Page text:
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  #11  
Old 08-26-2012, 01:08 AM
OmahaPoly OmahaPoly is offline
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First of all, Vinccenzo I really appreciate your insight. You were exactly correct that I was allowing all of our history to become one muddled ball. That isn't fair, and only contributes to the problem. It is true that like all relationships those three had more than one thing going on.

We have sought counselling in the past. She used to go to a PTSD counselor while she was receiving treatment for a severe TBI, and we both attended marital counselling with a poly-friendly counselor as well. I am currently receiving treatment for PTSD (it is such a broad term) as well as physical therapy. She has since stopped attending, and the marital counselor was a complete disaster.

I know the root of our problems are not poly. I have had good poly relationships in the past, and I am comfortable identifying myself that way regardless of relationship status. However, our "poly-ness" is helping to bring our other issues to the forefront. This is valuable in that it is harder to avoid realizing we have issues, but potentially harmful in that it also provides us with a straw-man to fight. I am trying to deal with my emotions over this new relationship so that I can move forward and identify the real issues at hand. I'm not trying to stifle or ignore, just trying to minimize the "fake" or misdirected energy so that I can clear my head enough to recognize and deal with the "real" issues.
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  #12  
Old 08-26-2012, 02:06 AM
lionessjlf lionessjlf is offline
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Not sure if this will help but here goes. I have never really experienced jealousy before either. Recently however, I had a bout of it. I figured out where it was coming from. My husband wasn't meeting my needs. I have, for many years, discussed with him, clearly what those needs are. When I saw him doing all those 'things' with and for someone else, I became very resentful and jealous. He thankfully, has begun to meet those needs. His very short experience with dating someone else, (he's mono and thought he might be ok with poly) he realised that he has others to consider besides himself. He made the choice to focus on us. I am thankful that he is willing to do the work of self discovery. So perhaps you should try to identify EXACTLY what needs of yours your wife isn't meeting anf vice versa. Sometimes just identifying them helps to clear out some of the jealousy.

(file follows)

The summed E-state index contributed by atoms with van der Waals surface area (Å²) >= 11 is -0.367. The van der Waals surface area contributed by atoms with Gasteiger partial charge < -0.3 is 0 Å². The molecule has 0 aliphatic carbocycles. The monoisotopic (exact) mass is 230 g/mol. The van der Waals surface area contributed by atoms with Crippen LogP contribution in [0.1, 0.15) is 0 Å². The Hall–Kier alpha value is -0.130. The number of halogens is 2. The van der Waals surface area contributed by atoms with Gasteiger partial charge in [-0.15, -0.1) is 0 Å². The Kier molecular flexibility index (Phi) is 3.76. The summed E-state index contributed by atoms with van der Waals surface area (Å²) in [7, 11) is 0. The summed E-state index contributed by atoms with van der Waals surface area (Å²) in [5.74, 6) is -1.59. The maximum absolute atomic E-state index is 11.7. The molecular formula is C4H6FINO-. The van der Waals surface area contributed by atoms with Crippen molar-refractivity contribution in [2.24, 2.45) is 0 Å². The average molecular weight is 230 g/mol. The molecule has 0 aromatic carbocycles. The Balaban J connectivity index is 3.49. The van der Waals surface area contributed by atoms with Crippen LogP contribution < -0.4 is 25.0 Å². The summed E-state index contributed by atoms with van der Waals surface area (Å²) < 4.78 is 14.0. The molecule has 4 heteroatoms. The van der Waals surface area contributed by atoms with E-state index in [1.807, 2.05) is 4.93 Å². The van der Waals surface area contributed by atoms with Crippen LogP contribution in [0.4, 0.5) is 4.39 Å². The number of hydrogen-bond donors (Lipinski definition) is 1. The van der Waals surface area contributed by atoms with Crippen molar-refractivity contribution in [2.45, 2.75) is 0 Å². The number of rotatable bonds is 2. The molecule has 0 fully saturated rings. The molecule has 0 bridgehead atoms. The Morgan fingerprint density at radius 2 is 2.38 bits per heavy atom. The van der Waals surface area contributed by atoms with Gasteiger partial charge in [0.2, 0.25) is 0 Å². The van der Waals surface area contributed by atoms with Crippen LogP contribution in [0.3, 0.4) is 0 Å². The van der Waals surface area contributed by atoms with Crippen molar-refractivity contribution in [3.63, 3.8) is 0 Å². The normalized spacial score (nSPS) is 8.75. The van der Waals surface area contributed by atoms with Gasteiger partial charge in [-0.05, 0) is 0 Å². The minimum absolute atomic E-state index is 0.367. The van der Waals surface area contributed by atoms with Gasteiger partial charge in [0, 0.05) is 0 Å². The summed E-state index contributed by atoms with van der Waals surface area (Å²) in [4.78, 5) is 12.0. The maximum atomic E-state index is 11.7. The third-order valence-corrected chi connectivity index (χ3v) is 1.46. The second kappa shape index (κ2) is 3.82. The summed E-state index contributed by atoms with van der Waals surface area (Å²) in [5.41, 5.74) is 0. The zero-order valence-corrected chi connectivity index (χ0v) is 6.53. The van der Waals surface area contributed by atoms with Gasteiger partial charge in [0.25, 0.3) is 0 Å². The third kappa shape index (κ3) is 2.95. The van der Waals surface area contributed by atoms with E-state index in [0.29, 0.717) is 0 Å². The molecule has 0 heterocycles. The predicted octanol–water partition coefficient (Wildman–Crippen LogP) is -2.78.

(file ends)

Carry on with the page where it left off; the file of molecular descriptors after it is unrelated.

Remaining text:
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  #13  
Old 08-26-2012, 04:01 AM
GalaGirl GalaGirl is offline
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Quote:
First let me reiterate I am NOT acting out, and we are NOT fighting about this. I want to get some advice on HOW to deal with these feelings, I have no intention of acting badly because of them.
Ok. If what ARE you doing then? Do you talk?

These feelings of yours need appropriate expression if you are having a hard time with them.

In my universe, you have the right to support and nurture, and you have the right to feedback.

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I have never felt this way before is all, and I am trying to come to terms with why I do this time, and how to process the emotions.
Which means what? You have had better communicating poly partners before?


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My real resentment is that I feel unequal, and certainly feel envious and resentful that I do not have a outside relationship due in no small measure to her reactions.
Ok. And have you stated this to her?

And have you asked her to please apologize to you for making a great big fuss?

And have you OWNED the fact that you could have told her "Hon, I am sorry you are jealous. I will support you and nurture you and help you through it. But no, it is not fair to dump crap on me or my Other because you feel yucky. I'm willing to help you sort the yucky poo feelings, but please do not poo all over me." Are you in some way mad at YOURSELF? For not being firm? For not protecting your OSO? For not calling wife into account for pooping all over ya?

I know I use Mom words there -- the same I use with my kid. You could do better phrasing with your wife. But have you DONE it?

Could that help you feel better?

Quote:
Now she (and I) expect me to behave in a healthy open manner and emotionally I deeply resent having to do so again (2 other serious long term relationships for her remember) without believing I have recieved the same consideration. Of course there is always more to the story, but this is the part I am hung up on.
And in agreeing that you will now BOTH turn over a new leaf, have you made some kind of framework for how to be in right relationship with each other? Where you can call each other into account and say freely "Hey, I don't like that. Please do not treat me this way."